Cam gears not only allow you to change the centerlines of cam’s, they allow you make the cams equal to each other. The 4 cams in the NSX are ground and indexed by a keyway, they then sit in bored cam journals in the heads, the heads are surfaced and sit on the block that’s also surfaced. The cams need to work in relationship the machined or casted pistons, that connect via a bored hole, a machined pin, two bored holes in a rod, and a ground crank, sitting in a bore in the block. All of this is indexed by a series of gears on the cams and the crank via a ribbed belt. Sorry you had to go through that read, but it illustrates all of the tolerances that can stack up to give you different cam location. The odds of having all four cams where Honda preferably wants them is very low. This is one of those variations that randomly make engines different in horsepower. Now go mill your heads or deck the block… you will be no where near even with the cams and bank of cylinder flow. The adjustable cam gears allow you put each cam where you want it on a particular engine. Degreeing the cams on the NSX is very taxing. First off it can’t be done in the car, the engine needs to be on a stand. Degreeing the cams take me 3 to 4 hours… I know you may be superman and you can do it in less time, but I am self proclaimed anal about getting the cams exact. To start with you need to remove the balancer, valve covers, plugs, front covers, belt, and cam gears. Install the new adjustable cam gears, new belt and lower front cover. Followed by a large degree wheel (Mine happens to line up with the pointer on the cover. You may need to install your own pointer. Then screw a hard but rounded piston stop in the number one spark plug hole. The stop will allow you to rotate the piston until it bottoms out in the clockwise and counter clockwise directions. Document the degree wheel readings at both crank rotation extremes. This will now allow you to adjust the degree wheel center to be exact. Recheck your work. This is how you get the exact center of the crank. If you just measure the piston at top dead center, you will notice a dwell and multiple degrees of crank rotation without piston movement. Now remove the piston stop. Install a dial indicator on the rocker arm of the number one cylinder (This is another special tool because of the depth and inconsistent surface for mounting), and bring your #1 piston to top dead center. Now, the NSX has three different cam lobes, the only one your interested in is the bigger center lobe that you will be using when in VTEC. Unfortunately this means you need to be in VTEC on the engine stand while your Degreeing the cams. First you will need to plug an oil port in the appropriate head, your manual will better describe where. I use a very long bolt with a big red zip tie on it, because if I forgot that bolt in the engine I would likely be building a replacement. Then remove a plug on the side of the head. Another special tool is needed here, I made mine using an AN fitting, hose, and a male air hose connector. You will need regulated air pressure for pressurizing the VTEC. What the manual doesn’t explain is that first you will need to squeeze oil in that hole in the side of the head. This is how I know that most of all the NSX engine builders have never degreed an NSX cam (Not including Comptech or RTR), I called around to find out why I wasn’t getting VTEC… nobody knew. Anyway I put two and two together to figure out that a system designed for oil wouldn’t seal with just the air. So I used a gear lube bottle with non synthetic 20/50 oil, I squeeze oil in, hurry up and screw the home made fitting in, pressurize the system and rotate the cam near the highest visible point on the cam lobe. Note that before you pressurize, make sure the cam lobe your working on is on the base circle and not on a lift portion of the lobe. If the rocker is lifted the VTEC pin will not engage. All of this should be done quickly, and quickly disconnect the air pressure as soon as the cam lobe is at the high point. The spring pressure from the valve will stop the pin from going out of VTEC. The reason for the rush is all that oil seepage I mentioned in the valve cover section. Now that it’s in VTEC (I typed vtech a couple of times since the 1st post, but caught myself), you need to zero the dial indicator at the highest point of the lobe. (Remember not to rotate the cam all the way around, or it will come out of VTEC) When you get this exact, rotate the crank counter clockwise until the dial indicator travels about .100” before peak of the cam lobe. Then rotate the crank clockwise (as if it was running) slowly and smoothly (A long breaker bar helps) until you get to exactly .050” before peak (Or the zero on the gauge). If you pass the .050”, you need to rotate back to .100” and re-approach the .050”. This is to eliminate any slop and to get an exact reading rotating as the engine will run. When your comfortable with how exact this is, look at the degree wheel and jot down the number. If the pointer is in the middle or I actually divide the space into quarters, then note that also. Now rotate the crank slowly and smoothly past the highest point (and past zero), to .050” after the highest point exactly. Same thing if you go past .050” you will need to rotate counter clockwise to zero or more and get to .050” while rotating in the right direction. Jot that number down then add the two numbers and divide by 2 this will equal the center line of this cam. If it equals 110 degrees and you want 104 degrees you will have to adjust the cam gear 6 degrees to get here. Now to complicate things the crank is a 2 to 1 ratio, and to further complicate things the bank of cams on the other side will require an opposite direction of rotation to go up or down in number. Not too important if I didn’t describe this clearly… you will understand if you do this. Not done yet. Now that you know what you want to adjust to, you move the cam gears by loosening the multiple retaining bolts enough for the assembly to slide, then remove the small screw that acts as a locater for estimated cam adjustments. Now rotate the cam using a wrench on the center cam bolt. Hold the wrench with resistance in both rotation directions, or sometimes the load of the valve spring will quickly force the cam to rotate. (This would cause you to start over) Align the hole that best represents the choice you made, and screw in the alignment bolt. Now snug the retaining bolts to remove any slop and they securely hold the assembly from rotating. Unfortunately this is really high tolerance and due to fabrication tolerances and the slop built into the cam gear locating holes, you can have between a 1 and 3 degree variation from where you thought you were going. (This depends on where the pin was when you first started). Now you need to re-zero the dial indicator (if moved), and recheck at .050” before and .050” after zero. Your numbers should be different, added and divided by 2. The number may or may not be what you want because of the slop. If your lucky and close to what you want, you can loosen the bolts and try to maximize the slop in the proper direction. If your not lucky, you need to go to the next hole. Again you need to re-zero the dial indicator (if moved), and recheck at .050” before and .050” after zero. If you did move holes you will likely have to work with the slop for another pass, or even move back to the first hole because that will get you closer. Now start this whole process over including the oil, air pressure, and the dial indicator on the exhaust cam. When that bank is done remove the long bolt with the big red zip tie, put the bolt and crush washer back in the side of the head… then move to the other head and make those cams exactly the same. The number 5 cylinder has the same top dead zero, so the degree wheel doesn’t need to move. This is a very tedious process and you might be tempted to say well that’s close enough. Give yourself enough time and talk your self into not taking short cuts (before you start). This would also be a good time to adjust your valve lash. Another unfortunate with the NSX is that if you want to change your cam timing while the engine is in the car, I would only do it in an emergency because you cant check your work, (and it wont likely be where you think it is). This is why you will need to experiment on an engine dyno, or listen to advise from someone you trust. The centerline is important because it dictates how much overlap you have between the intake and exhaust. This amount can effect the drivability, power, mileage or even if it runs. The proper overlap will scavenge and help flow. I want to check my notes before I publish where I think the stock cams should be. I will say that I have seen as much as an 8degree variance between cams, and 6 degrees from where the centerline should be. I usually see an 8 hp gain on a stock engine, and more can be gained on performance engines. The big potential gains are from changing the centerline. Now some of you experienced engine builders are going to find this hard to believe… In a high hp supercharged engine (over 500hp), with Comptech cams in the stock location. After testing and degreeing with help from someone that has lots of experience with this set up, I moved the centerline as much as 14+ degrees and found 100 horsepower. My guess is that these cams were not designed for a boosted application. Note; Here’s a warning I ultimately ruined that engine, because I never took the time to check the piston to valve clearence after moving the centerline 14 degrees. (I did put more clearence in the aftermarket pistons, but it wasn’t enough) Oh, don’t forget to back each of those cam gear bolts out one at a time and put blue lock-tite on them. I made valve covers for the dyno that seal the oil, but expose the cam gears. There is some debate about exposing these in the car, but the NSX wouldn’t make them that visible anyway, so it’s probably not worth it. That was longer then I thought it would be.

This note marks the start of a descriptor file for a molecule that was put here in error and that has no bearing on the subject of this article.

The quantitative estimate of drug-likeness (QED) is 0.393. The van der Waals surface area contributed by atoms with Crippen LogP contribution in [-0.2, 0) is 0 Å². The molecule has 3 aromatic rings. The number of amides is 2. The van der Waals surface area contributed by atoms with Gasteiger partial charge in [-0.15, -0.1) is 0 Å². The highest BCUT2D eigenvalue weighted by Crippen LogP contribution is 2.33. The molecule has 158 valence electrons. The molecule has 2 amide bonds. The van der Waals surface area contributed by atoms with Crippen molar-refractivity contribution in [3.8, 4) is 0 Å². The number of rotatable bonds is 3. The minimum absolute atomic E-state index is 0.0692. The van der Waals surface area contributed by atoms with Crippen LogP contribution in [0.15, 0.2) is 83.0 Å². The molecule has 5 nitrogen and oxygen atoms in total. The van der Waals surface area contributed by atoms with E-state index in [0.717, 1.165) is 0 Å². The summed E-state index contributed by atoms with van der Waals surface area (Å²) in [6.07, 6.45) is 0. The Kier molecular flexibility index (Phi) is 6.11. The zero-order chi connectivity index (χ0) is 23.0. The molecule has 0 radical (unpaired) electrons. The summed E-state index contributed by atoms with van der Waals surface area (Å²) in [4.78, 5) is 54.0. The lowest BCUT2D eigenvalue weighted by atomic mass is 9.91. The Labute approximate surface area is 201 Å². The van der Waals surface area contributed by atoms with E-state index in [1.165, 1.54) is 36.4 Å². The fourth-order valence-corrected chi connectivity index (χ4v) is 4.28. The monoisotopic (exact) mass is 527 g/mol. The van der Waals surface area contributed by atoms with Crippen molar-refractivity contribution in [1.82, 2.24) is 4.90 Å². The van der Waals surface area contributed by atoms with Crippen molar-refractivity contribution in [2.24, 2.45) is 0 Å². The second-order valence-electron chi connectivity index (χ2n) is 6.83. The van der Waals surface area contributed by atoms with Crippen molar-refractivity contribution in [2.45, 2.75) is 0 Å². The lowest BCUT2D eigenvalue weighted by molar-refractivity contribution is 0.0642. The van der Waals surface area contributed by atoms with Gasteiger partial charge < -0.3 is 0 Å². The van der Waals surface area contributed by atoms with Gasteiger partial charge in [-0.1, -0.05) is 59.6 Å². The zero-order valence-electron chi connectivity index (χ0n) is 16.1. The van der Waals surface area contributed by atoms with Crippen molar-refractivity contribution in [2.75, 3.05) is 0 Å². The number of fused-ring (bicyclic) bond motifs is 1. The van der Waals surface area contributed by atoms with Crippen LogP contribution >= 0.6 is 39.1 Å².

Timing Belt- This can be done in the car, but it’s a pain. The main thing I want to convey here is that the spring used to tension the belt is not a universal solution. If you are using better springs, higher lift cams, or even have more resistance then when new, you risk the possibility of slipping teeth on the belt. This equals bent valves, money and down time. Some big teams use 10K devices to adjust perfect belt tension, you have the same problem here like the balancer belt. Too tight can rob power, and destroy parts, too loose will destroy parts and rob power. Either way I’m sure the spring is too loose for my applications. My other problem is using one bolt that applies tension by rotationally stretching threads, to hold and locate the slotted tensioner pulley from moving linearly. (Not the smartest engineering in this area) Measure the distance that the spring would stretch, armed with that info go to Home Depot and buy a $3 galvanized turnbuckle (Very small), also buy the appropriate nut for the right hand threaded side of the turnbuckle (For permanently tightening it) (Maybe the least expensive insurance you can buy for an NSX). When tightening the belt lightly snug the center bolt and install the turnbuckle where the spring was located. The turn buckle has very fine left and right handed threads, so this makes it very easy to slowly and accurately adjust the belt tension. In addition this aids the tensioner from never moving back. A side benefit is that you can carefully back out the main tensioner bolt to put blue locktite on it (Check the torque specs). Now put a drop of locktite on the turnbuckle nut and tighten it. I apologize this doesn’t tell you how tight to make it, but that’s feel.